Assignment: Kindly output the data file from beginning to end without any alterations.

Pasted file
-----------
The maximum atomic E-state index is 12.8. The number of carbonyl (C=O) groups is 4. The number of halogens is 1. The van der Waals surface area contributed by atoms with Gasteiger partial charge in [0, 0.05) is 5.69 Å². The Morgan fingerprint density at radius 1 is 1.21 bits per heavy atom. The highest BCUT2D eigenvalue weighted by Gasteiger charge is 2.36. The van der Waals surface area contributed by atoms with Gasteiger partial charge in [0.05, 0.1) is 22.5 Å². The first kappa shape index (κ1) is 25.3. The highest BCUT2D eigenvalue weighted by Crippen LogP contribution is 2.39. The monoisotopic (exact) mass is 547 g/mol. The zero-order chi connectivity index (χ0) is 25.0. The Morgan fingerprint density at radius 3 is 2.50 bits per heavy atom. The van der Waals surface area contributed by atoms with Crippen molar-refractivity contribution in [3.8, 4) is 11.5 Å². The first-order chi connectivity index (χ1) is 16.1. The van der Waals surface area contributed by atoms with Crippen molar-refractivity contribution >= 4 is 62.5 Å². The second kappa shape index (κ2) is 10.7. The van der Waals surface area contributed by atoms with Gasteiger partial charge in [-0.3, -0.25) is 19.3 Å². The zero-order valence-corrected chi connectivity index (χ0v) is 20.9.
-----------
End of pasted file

The maximum atomic E-state index is 12.8. The number of carbonyl (C=O) groups is 4. The number of halogens is 1. The van der Waals surface area contributed by atoms with Gasteiger partial charge in [0, 0.05) is 5.69 Å². The Morgan fingerprint density at radius 1 is 1.21 bits per heavy atom. The highest BCUT2D eigenvalue weighted by Gasteiger charge is 2.36. The van der Waals surface area contributed by atoms with Gasteiger partial charge in [0.05, 0.1) is 22.5 Å². The first kappa shape index (κ1) is 25.3. The highest BCUT2D eigenvalue weighted by Crippen LogP contribution is 2.39. The monoisotopic (exact) mass is 547 g/mol. The zero-order chi connectivity index (χ0) is 25.0. The Morgan fingerprint density at radius 3 is 2.50 bits per heavy atom. The van der Waals surface area contributed by atoms with Crippen molar-refractivity contribution in [3.8, 4) is 11.5 Å². The first-order chi connectivity index (χ1) is 16.1. The van der Waals surface area contributed by atoms with Crippen molar-refractivity contribution >= 4 is 62.5 Å². The second kappa shape index (κ2) is 10.7. The van der Waals surface area contributed by atoms with Gasteiger partial charge in [-0.3, -0.25) is 19.3 Å². The zero-order valence-corrected chi connectivity index (χ0v) is 20.9.